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Maillard reactions are reactions between an amino acid and a starch or sugar. They can occur in boiling wort, whereas caramelization cannot.

Both caramelization and Maillard reactions result in darkening.

Brew on :mug:
 

cactusgarrett

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[Maillard reactions] can occur in boiling wort... result in darkening
I used to just blindly accept when people suggested that Maillard was at play until, in one of the plethora of podcasts I spend too much time listening too, I vaguely remember a pro brewer suggesting this isn't the case because the temps weren't hot enough. The reason I looked into it closer and saw (you quoted the same reference I did) " The reaction is a form of non-enzymatic browning which typically proceeds rapidly from around 140 to 165 °C (280 to 330 °F)"

What am I missing?
 
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doug293cz

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I used to just blindly accept when people suggested that Maillard was at play until, in one of the plethora of podcasts I spend too much time listening too, I vaguely remember a pro brewer suggesting this isn't the case because the temps weren't hot enough. The reason I looked into it closer and saw (you quoted the same reference I did) " The reaction is a form of non-enzymatic browning which typically proceeds rapidly from around 140 to 165 °C (280 to 330 °F)"

What am I missing?
"proceeds rapidly" is the important qualifier. Most chemical reactions follow what's known as Arrhenius temperature rate behavior. In summary, the rate of reactions increases exponentially as the inverse of the absolute temperature decreases. This means that there is not a specific temperature at which the reaction starts to occur, but rather that it pretty much occurs to some degree at all temperatures, just significantly slower at lower temps. You get more reaction at lower temps with low activation energy processes than with high activation energy processes. In the context of "proceeds rapidly" for Maillard reactions, I would take that to mean that you see visible results in just a few minutes. With boiling wort we are talking about a time frame of an hour +/-, and less dramatic darkening than the browning of a loaf of bread.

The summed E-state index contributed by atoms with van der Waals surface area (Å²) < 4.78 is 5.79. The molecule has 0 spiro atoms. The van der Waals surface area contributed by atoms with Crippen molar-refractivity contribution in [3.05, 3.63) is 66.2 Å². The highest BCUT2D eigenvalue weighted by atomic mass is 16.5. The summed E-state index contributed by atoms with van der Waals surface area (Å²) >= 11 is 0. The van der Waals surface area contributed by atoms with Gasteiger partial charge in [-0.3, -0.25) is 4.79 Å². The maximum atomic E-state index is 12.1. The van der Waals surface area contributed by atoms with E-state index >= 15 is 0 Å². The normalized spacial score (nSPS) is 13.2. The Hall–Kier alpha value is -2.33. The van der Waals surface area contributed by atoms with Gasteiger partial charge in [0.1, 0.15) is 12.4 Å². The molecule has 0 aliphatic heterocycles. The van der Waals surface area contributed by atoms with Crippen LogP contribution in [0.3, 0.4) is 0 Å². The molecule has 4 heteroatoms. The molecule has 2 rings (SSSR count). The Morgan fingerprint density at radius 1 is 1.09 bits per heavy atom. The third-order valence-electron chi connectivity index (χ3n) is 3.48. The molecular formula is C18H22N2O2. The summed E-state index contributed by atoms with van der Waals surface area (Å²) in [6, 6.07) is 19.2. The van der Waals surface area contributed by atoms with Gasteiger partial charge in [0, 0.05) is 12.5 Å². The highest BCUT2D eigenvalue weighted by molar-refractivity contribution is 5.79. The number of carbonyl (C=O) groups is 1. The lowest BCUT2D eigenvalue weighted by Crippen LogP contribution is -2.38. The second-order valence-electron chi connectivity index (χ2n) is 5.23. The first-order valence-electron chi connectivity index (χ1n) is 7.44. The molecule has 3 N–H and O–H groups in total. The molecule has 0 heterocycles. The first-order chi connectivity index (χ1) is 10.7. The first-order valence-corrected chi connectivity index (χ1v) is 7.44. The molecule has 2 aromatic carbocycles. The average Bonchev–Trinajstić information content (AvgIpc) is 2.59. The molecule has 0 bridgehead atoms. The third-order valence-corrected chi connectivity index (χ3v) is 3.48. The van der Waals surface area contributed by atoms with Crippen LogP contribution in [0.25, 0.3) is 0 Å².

Brew on :mug:
 

dmtaylor

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The reason recipes are written for 90 minute boils though is for fear of DMS. Fortunately, this fear is mostly no big deal for homebrewers in the 21st century. Safe for us to shorten to 60 minutes, or even a little less.

If I wanted darkening and serious Maillard reactions in my beer, I'd be boiling way longer than 90 minutes. Back in the 1800s, a lot of breweries were boiling for 3-8 hours. Beer must have tasted much much different then.
 

Spikybits

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Pretty sure there's something else going on (like concentration) besides the oft cited Maillard Reaction, since that needs temps of 280F+ to occur.
Sources? Alot if not most sources do cite maillard reaction as occuring with a longer boil. Concentration is an affect of boil off. Most brewers account for boil off rates and will start with a certain amount of liquid prior to boil to achieve a specific amount going into the fermentor.
 
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Concentration is an affect of boil off.
There is also the idea of a "concentrated" boil - where the boil SG is much higher than the target OG in the fermentation vessel.

With DME/LME, one can add half the water and all the extract at the start of the boil. This results in a boil SG that's roughly 2x the recipe OG. It apparently also leads to wort that is "darker" than expected and has "unexpected" flavors.

One could also do this (concentrated boil) with an "all grain" wort: mash a SG 88 wort, then dilute it to OG 44 in the fermentation vessel. FWIW, I did a "one-off" BIAB Red Ale (OG 42-ish) using an OG 75 wort. The beer "came out fine". The color was "to style". No "unexpected" flavors.
 

dmtaylor

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One could also do this (concentrated boil) with an "all grain" wort: mash a SG 88 wort, then dilute it to OG 44 in the fermentation vessel. FWIW, I did a "one-off" BIAB Red Ale (OG 42-ish) using an OG 75 wort. The beer "came out fine". The color was "to style". No "unexpected" flavors.